Wed December 4, 2013
Dr. Susan Fiske, Princeton University - Baseball and Schadenfreude
In today’s Academic Minute, Dr. Susan Fiske of Princeton University reveals what baseball rivalries can teach us about why we sometime take delight in the misfortune of others.
Susan Fiske is the Eugene Higgins Professor of Psychology and Public Affairs at Princeton University. Her research addresses how stereotyping, prejudice, and discrimination are encouraged or discouraged by social relationships, such as cooperation, competition, and power. She holds a Ph.D. from Harvard University.
Dr. Susan Fiske - Baseball and Schadenfreude
After my former student Mina Cikara was heckled for wearing a Boston Red Sox hat to a New York Yankees game, I was compelled to join her in exploring why people fail to empathize, based entirely on stereotypes. Through several experiments we found that people are actually biologically responsive to taking pleasure in the pain of those they envy – a malicious glee known as "Schadenfreude." By measuring the electrical activity of smile muscles, we show that people smile more when bad things happen to someone they envy rather than those they pity, admire or scorn.
Drawing on Mina's experience, we brought in two groups – avid supporters of the Boston Red Sox or New York Yankees – and showed them baseball plays such as striking out or hitting a homerun. As expected, intense fans reported pleasure when their team made a good play or their rival made a bad play, and their brains’ reward centers lit up. They didn't react this way when their own team played a third neutral team – the Baltimore Orioles. But—and this is the kicker— they were happy, and their reward centers lit up, when their rivals lost to the Orioles, showing pure Schadenfreude. Likewise, the activation of their brain’s reward centers correlated with their reports of having heckled, insulted, threatened, or hit a rival fan.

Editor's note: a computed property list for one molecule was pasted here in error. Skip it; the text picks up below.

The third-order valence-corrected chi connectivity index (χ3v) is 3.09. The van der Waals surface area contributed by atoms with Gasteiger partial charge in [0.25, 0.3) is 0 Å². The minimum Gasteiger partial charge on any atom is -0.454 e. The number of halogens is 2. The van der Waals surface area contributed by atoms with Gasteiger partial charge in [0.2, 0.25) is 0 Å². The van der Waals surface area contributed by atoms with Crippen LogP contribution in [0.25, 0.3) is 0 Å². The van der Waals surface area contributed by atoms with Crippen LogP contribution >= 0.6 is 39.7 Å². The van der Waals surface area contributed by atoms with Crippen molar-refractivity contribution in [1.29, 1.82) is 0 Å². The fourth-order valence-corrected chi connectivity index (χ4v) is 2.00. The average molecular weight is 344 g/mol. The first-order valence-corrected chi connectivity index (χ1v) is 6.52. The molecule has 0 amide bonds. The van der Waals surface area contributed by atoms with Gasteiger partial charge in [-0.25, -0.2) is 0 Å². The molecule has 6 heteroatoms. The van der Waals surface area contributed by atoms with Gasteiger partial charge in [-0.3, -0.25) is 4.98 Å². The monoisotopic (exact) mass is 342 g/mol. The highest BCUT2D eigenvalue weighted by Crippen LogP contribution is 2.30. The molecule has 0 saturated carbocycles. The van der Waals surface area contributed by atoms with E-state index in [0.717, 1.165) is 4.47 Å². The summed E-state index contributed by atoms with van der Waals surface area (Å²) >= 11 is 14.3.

While we used sports as an example, it's important to remember this study isn't just about sports rivalries. It's about intergroup rivals of more consequence. These findings have broader policy implications: Other countries stereotype the United States as a successful competitor, which brings us prestige, but at a cost, because they may take pleasure in our pain. Perhaps we need to consider a more humanizing approach to our allies. This is not, after all, the World Series.